What Autism Looks Like to Me

Autism in Our House

Today is April 2nd, which is Autism Awareness Day. Many people are wearing blue to spread awareness. Many people are boycotting blue, and instead sharing memes or graphics in support of autism. There seem to be varying sides on this matter, and I don’t have a side. Awareness is more than wearing blue, however if wearing blue and sharing information helps more people understand then I’m all in. There’s a difference in awareness and acceptance. I want to bring acceptance of behaviors and quirks. I want people to stop wanting to heal my autistic children, and accept that they are the way God made them. I do not want to heal them. I want them to be the best versions of themselves, and I want them to be accepted for who they are.

Zachary

Zachary is my 9 year old. He will be 10 in July, and I’ve known since he was about 3 that there was something different about him. Not wrong, not bad, not something I want to heal, but different. To this day he is different. He is officially diagnosed as High Functioning Autistic, Oppositional Defiant Disorder, Attention Deficit Hyperactivity Disorder, and Sensory Processing Disorder. If they were still using Asperger’s, that is what his official diagnosis would be. He is very high functioning but yet struggles in so many ways. He is so smart, but still needs help. He doesn’t quite get social cues or jokes. He takes everything literally. He fixates on subjects. Right now his big fixation is huskies. Every single book he gets from the library has to be about Siberian Huskies.

Yesterday we had a busy day and when we were in Walmart around 630, Zachary started hand flapping. He was so overstimulated he needed to stim so he did. I let him do it, and he calmed down. However, to those looking in at us, he looked like an out of control child who should behave. He needs to spin. He needs to hand flap. He often stops playing with others so he can go off alone and retreat into solitude. He doesn’t do it to be rude. He does it because he needs to recharge. He doesn’t remember how to not interrupt. When he wants to say something he will say it. He needs reminders to not smell me all of the time. As he has gotten older, he has learned good coping mechanisms and can handle life better, but sometimes it creeps up and hits him hard.

Christopher

We have gotten Chris evaluated for autism, and the psychologist in MS said that he has Asperger’s as well. He had a total loss of speech between the ages of 3-5, just like Zachary. Chris started speech when he was 2.5 because of a slight articulation delay. Between the ages of 3-5 he declined so rapidly that he was at a 3 year old speech level at 5 years old, despite being in speech therapy twice a week. Nobody could tell me why. The speech therapists just transferred the blame to someone else, but I know something flipped in his brain. He is quiet, very shy. He prefers to play by himself most of the time. He fixates on things as well. Right now he loves rocks. He has a huge rock collection and is constantly getting new boxes to store them in. Before the rocks, it was making ice. I would find ice in random containers in my freezer.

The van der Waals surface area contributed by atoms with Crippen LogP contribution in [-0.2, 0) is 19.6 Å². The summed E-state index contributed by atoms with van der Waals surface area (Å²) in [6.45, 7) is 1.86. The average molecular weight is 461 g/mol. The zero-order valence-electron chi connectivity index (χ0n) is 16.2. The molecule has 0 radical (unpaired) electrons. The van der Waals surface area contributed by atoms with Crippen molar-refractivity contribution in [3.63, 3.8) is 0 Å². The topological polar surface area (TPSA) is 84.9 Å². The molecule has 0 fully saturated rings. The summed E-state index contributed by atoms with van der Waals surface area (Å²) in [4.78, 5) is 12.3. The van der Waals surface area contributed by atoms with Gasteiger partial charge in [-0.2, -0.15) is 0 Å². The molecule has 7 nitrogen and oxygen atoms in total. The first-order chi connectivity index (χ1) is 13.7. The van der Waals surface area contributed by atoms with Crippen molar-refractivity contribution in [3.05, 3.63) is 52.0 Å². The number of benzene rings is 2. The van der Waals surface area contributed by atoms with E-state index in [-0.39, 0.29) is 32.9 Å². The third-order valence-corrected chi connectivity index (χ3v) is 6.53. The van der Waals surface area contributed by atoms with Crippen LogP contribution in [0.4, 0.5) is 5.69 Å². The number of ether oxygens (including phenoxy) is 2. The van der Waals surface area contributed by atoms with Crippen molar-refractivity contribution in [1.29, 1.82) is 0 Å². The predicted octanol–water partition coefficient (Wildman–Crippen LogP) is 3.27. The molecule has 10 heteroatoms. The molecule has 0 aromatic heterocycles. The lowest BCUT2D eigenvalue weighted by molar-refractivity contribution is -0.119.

Chris has other medical things, diagnoses, whatever you want to call them, going on as well so it’s hard to tell if this is happening because of that or if it is genetic. While running errands yesterday, Chris shut down and went mute. He was overwhelmed, and overstimulated and needed quiet time to recharge.

Caleb

Caleb is my 4 year old. He is the most obvious when it comes to being autistic. He doesn’t make eye contact. He doesn’t pay attention. He acts like he’s in his own world. He pitches these fits that last for a long time and he can’t bring himself out of them. He screams, he cries. It’s more than just a normal 4 year old fit. His speech isn’t progressing. He definitely has regressed between 3 and 4 like Zachary and Chris. In MS, we had him evaluated and they, too, said autism and severe social delay. He was on an 18 month – 2 year old level at almost 3.

Right now Caleb is the hardest one to handle when he melts down. He screams and cries. He wanders off. He rolls on the floor. He hides. It’s terrifying when he wanders off because sometimes he doesn’t answer when you call him. We lost him 18 months ago. We were at a Halloween fest and he wandered off. Luckily a police officer found him and we got him back, but this is the reality of Caleb. If he’s not touching me, he will wander off.

 

Acceptance and Awareness

I have 3 kids who are on the spectrum. 3/5. Those are high odds. The reality is that in my case, it is genetic. My brother has Asperger’s, but it was misdiagnosed in the 90s. I wonder if I, myself, am on the spectrum just from what I’ve learned about it with my children. I do not want to argue the fact that some people think vaccines cause autism. I don’t want to argue the fact that some people think it can be cured. What I do know is that regardless of how this came about, my kids are all different and special, and I want the world to accept them for who they are. I do not want people to tell me how to fix it. You can’t fix genetics, but why would I want to fix something that makes them them? Why would I want them to think that they aren’t perfect the way they are? God made them this way, and I can give them tools to make their lives easier.  Just like I’m shy and introverted, their personalities are their personalities. I want my children to be accepted for who they are, every single one of them. I don’t want them to ever think I wish they would be different.

The saying goes “When you know one autistic person, you know only one autistic person.” Autism looks different in every person, even in families. Now that awareness is being spread, let’s start working on acceptance.

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